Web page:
According to the Washington Post, sixteen immigration courts have shut their doors because of the shutdown. Forty-two remain open, twenty-three of which handle cases solely of the detained immigrants.
The stand-still is affecting everybody, said Raquel Rodriguez.
Rodriguez knows it's not a permanent stand-still in Washington but knowing her friend faces deportation, once the nation's immigration courts reopen, is a fear.
I have a lot of concern, said Duna Morales in Spanish.
Morales is worried about her immigration case. She drove from Buda with her friend Raquel to the U.S. Immigration office in San Antonio.
She said she needed to get paperwork stamped to stay here legally for another six months. Morales doesn't know when her case will go before a judge.
Their lives are in limbo, said David Armendariz, San Antonio immigration lawyer.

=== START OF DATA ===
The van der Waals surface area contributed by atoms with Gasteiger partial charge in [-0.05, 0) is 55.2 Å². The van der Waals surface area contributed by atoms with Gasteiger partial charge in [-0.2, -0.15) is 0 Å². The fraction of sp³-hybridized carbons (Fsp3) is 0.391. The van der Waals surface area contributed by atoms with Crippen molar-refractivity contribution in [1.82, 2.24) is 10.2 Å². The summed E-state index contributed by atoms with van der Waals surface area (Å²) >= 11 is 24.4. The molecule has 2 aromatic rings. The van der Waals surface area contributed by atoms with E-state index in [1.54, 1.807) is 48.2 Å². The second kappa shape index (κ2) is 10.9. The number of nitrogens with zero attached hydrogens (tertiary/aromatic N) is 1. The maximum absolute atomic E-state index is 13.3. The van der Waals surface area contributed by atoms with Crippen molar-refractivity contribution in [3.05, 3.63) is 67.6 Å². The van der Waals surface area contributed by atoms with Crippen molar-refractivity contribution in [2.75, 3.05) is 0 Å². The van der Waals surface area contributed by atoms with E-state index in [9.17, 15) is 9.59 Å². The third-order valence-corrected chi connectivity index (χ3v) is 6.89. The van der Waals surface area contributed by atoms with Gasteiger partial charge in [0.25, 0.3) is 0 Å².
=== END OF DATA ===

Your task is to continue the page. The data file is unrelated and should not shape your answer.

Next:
Armendariz said many immigrants nationwide face a similar situation with the recent government shutdown.
On the non-detained side all those hearings have been canceled, said Armendariz.
Armendariz said those who are detained and waiting to be deported are the only cases moving forward. Everyone else has taken a backseat until further notice.
It could mean we don't come back until next year or in a year, said the lawyer.
Everything is closed locked up you can't get anybody to help really, said Rodriguez.
After nearly two hours, Morales was lucky enough to get what she needed. She has peace of mind, at least for the time being.